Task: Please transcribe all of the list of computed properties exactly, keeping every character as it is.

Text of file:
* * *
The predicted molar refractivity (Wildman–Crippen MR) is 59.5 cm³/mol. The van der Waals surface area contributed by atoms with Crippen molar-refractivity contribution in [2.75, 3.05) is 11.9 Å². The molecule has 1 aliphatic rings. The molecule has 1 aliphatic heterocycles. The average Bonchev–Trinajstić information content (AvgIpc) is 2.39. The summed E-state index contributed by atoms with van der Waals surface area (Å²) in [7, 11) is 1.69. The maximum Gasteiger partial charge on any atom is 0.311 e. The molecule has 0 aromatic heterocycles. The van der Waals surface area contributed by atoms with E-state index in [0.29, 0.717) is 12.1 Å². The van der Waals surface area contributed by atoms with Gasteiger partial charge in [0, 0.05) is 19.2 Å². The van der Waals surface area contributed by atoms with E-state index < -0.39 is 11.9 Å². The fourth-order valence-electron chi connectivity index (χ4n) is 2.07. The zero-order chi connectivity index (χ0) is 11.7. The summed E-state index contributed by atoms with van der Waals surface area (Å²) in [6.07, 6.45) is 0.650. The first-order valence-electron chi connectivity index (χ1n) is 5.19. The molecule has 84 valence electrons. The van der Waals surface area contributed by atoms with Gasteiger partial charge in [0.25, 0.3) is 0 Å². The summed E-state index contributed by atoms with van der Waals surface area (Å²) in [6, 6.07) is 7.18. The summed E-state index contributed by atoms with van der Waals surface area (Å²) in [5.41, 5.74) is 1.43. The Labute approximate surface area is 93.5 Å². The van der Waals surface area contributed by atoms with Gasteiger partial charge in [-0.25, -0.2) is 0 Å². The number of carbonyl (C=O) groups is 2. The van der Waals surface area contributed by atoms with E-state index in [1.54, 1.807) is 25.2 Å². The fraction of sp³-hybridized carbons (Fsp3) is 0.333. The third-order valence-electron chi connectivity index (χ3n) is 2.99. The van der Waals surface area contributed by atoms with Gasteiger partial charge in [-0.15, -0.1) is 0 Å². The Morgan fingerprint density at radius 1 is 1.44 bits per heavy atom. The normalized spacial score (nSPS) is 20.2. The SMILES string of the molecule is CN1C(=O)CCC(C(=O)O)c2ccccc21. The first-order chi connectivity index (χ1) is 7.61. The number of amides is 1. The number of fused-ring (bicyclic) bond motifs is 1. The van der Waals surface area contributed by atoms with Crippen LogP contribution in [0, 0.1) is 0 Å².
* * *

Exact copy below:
The predicted molar refractivity (Wildman–Crippen MR) is 59.5 cm³/mol. The van der Waals surface area contributed by atoms with Crippen molar-refractivity contribution in [2.75, 3.05) is 11.9 Å². The molecule has 1 aliphatic rings. The molecule has 1 aliphatic heterocycles. The average Bonchev–Trinajstić information content (AvgIpc) is 2.39. The summed E-state index contributed by atoms with van der Waals surface area (Å²) in [7, 11) is 1.69. The maximum Gasteiger partial charge on any atom is 0.311 e. The molecule has 0 aromatic heterocycles. The van der Waals surface area contributed by atoms with E-state index in [0.29, 0.717) is 12.1 Å². The van der Waals surface area contributed by atoms with Gasteiger partial charge in [0, 0.05) is 19.2 Å². The van der Waals surface area contributed by atoms with E-state index < -0.39 is 11.9 Å². The fourth-order valence-electron chi connectivity index (χ4n) is 2.07. The zero-order chi connectivity index (χ0) is 11.7. The summed E-state index contributed by atoms with van der Waals surface area (Å²) in [6.07, 6.45) is 0.650. The first-order valence-electron chi connectivity index (χ1n) is 5.19. The molecule has 84 valence electrons. The van der Waals surface area contributed by atoms with Gasteiger partial charge in [0.25, 0.3) is 0 Å². The summed E-state index contributed by atoms with van der Waals surface area (Å²) in [6, 6.07) is 7.18. The summed E-state index contributed by atoms with van der Waals surface area (Å²) in [5.41, 5.74) is 1.43. The Labute approximate surface area is 93.5 Å². The van der Waals surface area contributed by atoms with Gasteiger partial charge in [-0.25, -0.2) is 0 Å². The number of carbonyl (C=O) groups is 2. The van der Waals surface area contributed by atoms with E-state index in [1.54, 1.807) is 25.2 Å². The fraction of sp³-hybridized carbons (Fsp3) is 0.333. The third-order valence-electron chi connectivity index (χ3n) is 2.99. The van der Waals surface area contributed by atoms with Gasteiger partial charge in [-0.15, -0.1) is 0 Å². The Morgan fingerprint density at radius 1 is 1.44 bits per heavy atom. The normalized spacial score (nSPS) is 20.2. The SMILES string of the molecule is CN1C(=O)CCC(C(=O)O)c2ccccc21. The first-order chi connectivity index (χ1) is 7.61. The number of amides is 1. The number of fused-ring (bicyclic) bond motifs is 1. The van der Waals surface area contributed by atoms with Crippen LogP contribution in [0, 0.1) is 0 Å².